Photokina 2008 - A look at Olympus' new mid-range E-System Four Thirds DSLR

New higher-spec mid-range DSLR, with articulating LCD, previewed by Olympus

Read Press Release: Olympus announce Interchangeable lens development

Olympus has shown a mock-up of its next Four Thirds E-system DSLR. This is a conventional - if the word can be used - DSLR, rather than a non-reflex, mirror-less, Micro Four Thirds camera, which Olympus has also revealed plans for producing (see separate story coming soon).

Details are sketchy, but after talking to various Olympus people this morning, my understanding is that the new, and as-yet unnamed, DSLR will slot inbetween the flagship E-3 and the mid-range E-520. The new model looks very similar to the E-3, but will be a metal frame and engineering plastics shell, rather than the exotic injection moulded light alloy structure of the E-3. On the other hand, I was told that it's likely that the new camera will have a certain level of weather sealing.

Other similarities to the E-3 include an articulating live view screen, though it's not yet clear if it will be a larger or higher resolution version of the E-3's 2.5 inch screen. One noticeable difference is the reappearance of a mode selection knob on the left 'shoulder' of the camera - from the photographer's viewpoint behind the camera. Opinion has been polarised concerning the E-3's design which relies entirely on mode buttons and adjustment wheels.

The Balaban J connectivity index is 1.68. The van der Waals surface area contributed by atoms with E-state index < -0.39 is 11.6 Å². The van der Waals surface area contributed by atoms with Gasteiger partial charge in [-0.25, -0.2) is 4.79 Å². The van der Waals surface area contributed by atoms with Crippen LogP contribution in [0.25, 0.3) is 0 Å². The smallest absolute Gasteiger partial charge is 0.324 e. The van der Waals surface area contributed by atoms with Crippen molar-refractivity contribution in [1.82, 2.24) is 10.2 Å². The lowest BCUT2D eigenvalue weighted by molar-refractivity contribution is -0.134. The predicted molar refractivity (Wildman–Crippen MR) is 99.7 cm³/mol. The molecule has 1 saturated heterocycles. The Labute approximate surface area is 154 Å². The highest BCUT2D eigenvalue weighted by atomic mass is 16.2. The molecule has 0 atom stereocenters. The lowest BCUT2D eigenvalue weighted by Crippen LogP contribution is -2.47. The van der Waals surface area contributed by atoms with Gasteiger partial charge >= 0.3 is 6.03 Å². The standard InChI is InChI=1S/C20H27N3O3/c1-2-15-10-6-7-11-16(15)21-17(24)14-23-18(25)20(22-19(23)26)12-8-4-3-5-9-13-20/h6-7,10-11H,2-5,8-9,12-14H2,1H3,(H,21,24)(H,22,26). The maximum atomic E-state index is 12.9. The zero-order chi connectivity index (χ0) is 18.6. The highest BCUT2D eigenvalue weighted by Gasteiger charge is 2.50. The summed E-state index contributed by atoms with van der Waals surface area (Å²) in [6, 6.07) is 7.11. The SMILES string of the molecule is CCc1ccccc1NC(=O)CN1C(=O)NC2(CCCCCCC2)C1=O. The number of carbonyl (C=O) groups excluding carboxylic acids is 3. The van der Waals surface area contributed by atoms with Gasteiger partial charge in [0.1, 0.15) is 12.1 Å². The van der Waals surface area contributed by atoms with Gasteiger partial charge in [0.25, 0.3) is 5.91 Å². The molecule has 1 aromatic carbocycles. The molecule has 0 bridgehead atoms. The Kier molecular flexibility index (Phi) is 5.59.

We hope that Olympus will install a sensor similar in quality to the 12 megapixel LiveMOS part currently used by Four Thirds partner, Panasonic Lumix, in their new DMC-G1 Micro Four Thirds camera. The new sensor is not only higher in resolution than the 10 megapixel sensor that Olympus makes do with at the moment, but it also exhibits significantly better high ISO image quality.

Below is a series of views taken of the new Olympus E-System DSLR when it was unveiled on the Olympus booth earlier today. Please forgive the quality of these images as there was much jostling of journalists around the display, the camera was inside a plastic showcase, and the lighting was very poor, but you can certainly get a feel for what Olympus has in the E-System pipeline. Np pricing or availability was discussed. My hunch is that we will see a working version, close to market-readyness, at PMAin Las Vegas next February.

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